The Jharkhand High Court imposed a cost of Rs. 25,000/- on the Petitioner and dismissed a Public Interest Litigation (PIL) filed seeking direction to make enquiry/investigation regarding the alleged high level corruption in the admission in M.B.B.S. courses conducted by the Jharkhand Combined Entrance Competitive Examination Board .
The Petitioner alleged that due to the connivance of the Private Secretary to the then Health Minister and Secretary by contravening provision of Section 57 of the Right of Persons with Disabilities Act, 2016 and Resolution Dated 03.04.2018 , of the Department of Personnel and Administrative Reforms and Rajbhasha Department, which provides that only those certificates regarding disability of persons issued by the authorities notified by the State of Jharkhand are eligible and valid for taking admissions in M.B.B.S. course and other courses.
While considering the PIL , the Division Bench of Chief Justice Sanjaya Kumar Mishra and Justice Ananda Sen said that first of all, the petitioner appears to be a busy body filing several Public Interest Litigations without any valid or reliable credentials in his favour. Thus, relying upon the Rules 4 and 5 of the Jharkhand High Court (Public Interest Litigation) Rules, 2010 and the ratio decided by the Supreme in the case of State of Jharkhand Vs. Shiv Shankar Sharma and others, 2022 SCC OnLine SC 1541, the Court is of the view that the Public Interest Litigation should not be entertained.
On the merit also, it is brought to the notice of the Court that the private respondents have taken admission in Medical Colleges under the Central Quota. It is not disputed that they have produced physical disability certificates issued from the authorities outside the State of Jharkhand.
Section 56 appearing in Chapter X of The Rights of Persons with Disabilities Act, 2016 provides that the Central Government shall notify guidelines for the purposes of assessing the extent of specified disability in a person. This Clause seeks to empower the Central Government to notify guidelines for assessment of specified disabilities.
Section 57 provides designation of certifying authorities. Subsection (1) of Section 57 provides that the appropriate Government shall designate persons, having requisite qualifications and experience, as certifying authorities, who shall be competent to issue the certificate of disability. Sub-section (2) provides that the appropriate Government shall also notify the jurisdiction within which the terms and conditions subject to which the certifying authority shall perform its certification functions. In Notes of Clauses, it is clarified that this clause seeks the appropriate Government to designate certifying authorities for the purposes of issuance of certificate of disability.
On joint reading of both the Sections leaves no doubt in the mind of the Court that the Central Act, i.e., Rights of Persons with Disabilities Act, 2016, does not make any distinction between certificates issued by authorities in one State or the other. The relevant aspect that has to be considered by the High Court is whether the guidelines for assessment have been followed or not and whether the designated authority has been duly authorized by the appropriate Government. In this case, it is not the case of the petitioner that the guidelines for assessment of specified disabilities have not been followed. It is also not the case of the petitioner that the appropriate Government has not designated the authorities who have issued the certificates. Moreover, Section 58 provides for procedures for certification.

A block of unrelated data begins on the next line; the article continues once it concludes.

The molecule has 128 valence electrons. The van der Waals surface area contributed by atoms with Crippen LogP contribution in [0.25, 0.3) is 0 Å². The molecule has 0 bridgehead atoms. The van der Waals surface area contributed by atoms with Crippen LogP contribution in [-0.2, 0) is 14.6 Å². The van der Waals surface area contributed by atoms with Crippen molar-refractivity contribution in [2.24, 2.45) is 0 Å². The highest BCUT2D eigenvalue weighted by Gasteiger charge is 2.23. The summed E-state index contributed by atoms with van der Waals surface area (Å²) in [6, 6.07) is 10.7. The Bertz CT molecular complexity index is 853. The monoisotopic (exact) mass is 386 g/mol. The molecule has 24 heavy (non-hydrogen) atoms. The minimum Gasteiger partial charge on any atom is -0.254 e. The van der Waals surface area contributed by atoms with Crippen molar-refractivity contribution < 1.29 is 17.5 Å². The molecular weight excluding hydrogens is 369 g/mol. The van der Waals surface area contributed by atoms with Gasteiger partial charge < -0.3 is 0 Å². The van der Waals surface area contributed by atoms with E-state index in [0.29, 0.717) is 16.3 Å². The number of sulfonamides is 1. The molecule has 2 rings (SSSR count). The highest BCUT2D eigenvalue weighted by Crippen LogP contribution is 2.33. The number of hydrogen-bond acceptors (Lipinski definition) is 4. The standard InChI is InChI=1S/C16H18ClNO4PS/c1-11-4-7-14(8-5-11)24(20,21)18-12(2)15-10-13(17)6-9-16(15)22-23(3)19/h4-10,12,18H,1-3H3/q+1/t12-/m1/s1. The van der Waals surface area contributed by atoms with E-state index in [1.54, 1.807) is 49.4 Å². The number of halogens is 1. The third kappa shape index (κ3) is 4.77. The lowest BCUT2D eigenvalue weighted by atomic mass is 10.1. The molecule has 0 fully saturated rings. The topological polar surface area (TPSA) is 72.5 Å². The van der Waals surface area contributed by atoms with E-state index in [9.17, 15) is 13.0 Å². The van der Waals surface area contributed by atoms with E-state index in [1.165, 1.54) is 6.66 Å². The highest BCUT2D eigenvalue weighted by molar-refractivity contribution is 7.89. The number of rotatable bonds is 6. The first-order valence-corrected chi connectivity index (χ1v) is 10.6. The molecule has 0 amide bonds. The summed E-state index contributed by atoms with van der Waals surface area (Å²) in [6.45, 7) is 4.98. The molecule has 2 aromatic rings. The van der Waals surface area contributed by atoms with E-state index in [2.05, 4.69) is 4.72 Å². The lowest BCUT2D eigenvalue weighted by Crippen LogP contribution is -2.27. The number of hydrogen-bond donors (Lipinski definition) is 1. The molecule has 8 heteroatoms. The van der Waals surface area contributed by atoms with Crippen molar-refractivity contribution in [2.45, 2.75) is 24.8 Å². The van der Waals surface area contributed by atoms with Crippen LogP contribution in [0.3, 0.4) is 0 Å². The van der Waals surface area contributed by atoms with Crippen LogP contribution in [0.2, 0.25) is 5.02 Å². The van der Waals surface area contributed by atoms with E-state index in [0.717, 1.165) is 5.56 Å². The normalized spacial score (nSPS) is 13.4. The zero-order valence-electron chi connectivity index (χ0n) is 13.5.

Sub-section (3) of Section 58 further provides that the certificate of disability issued under this section shall be valid across the country. The Act further provides that this Clause seeks to provide for the procedure for issuance of certificate of disability to any person with specified disability.
Interpreting the Clause 10 of the Resolution of the State Government issued on 03.04.2018 by the State Government, the counsel Rajeev Kumar, for the petitioner submitted that only those persons who have obtained disability certificate from designated authority in the State of Jharkhand can avail the benefit of reservation and those persons who have obtained certificate of disability from any authorized persons outside the State shall not be allowed to participate in the selection process by availing reservation for physically disabled persons.
The Bench is not in agreement with the submissions made by the counsel for the petitioner, as, a plain reading of aforesaid Clause 10 does not provide that actually only the authorities designated for the State of Jharkhand can provide a valid certificate to be considered for the purpose of obtaining admission by admitting through the reservation provided for physically challenged persons.
In this case, the private respondents have participated in the selection process and have taken admission in the years 2011 to 2013 and the Public Interest Litigation has been filed in the year 2020, i.e., almost after 7 to 9 years of their taking admission.
“It appears to us that the petitioner has an oblique and ulterior motive in filing this writ petition. In that view of the matter, we are inclined to impose a cost of Rs. 25,000/- (Rupees twenty five thousand only) on the petitioner for filing frivolous Public Interest Litigation without having any credibility or credential in his favour. The cost of Rs. 25,000/- (Rupees twenty five thousand only) should be deposited in the coffers of the Jharkhand State Legal Services Authority within a period of 30 days, failing which the same shall be recovered from the petitioner as arrears of land revenue under the Bihar and Orissa Public Demand Recovery Act, 1914”, the order reads.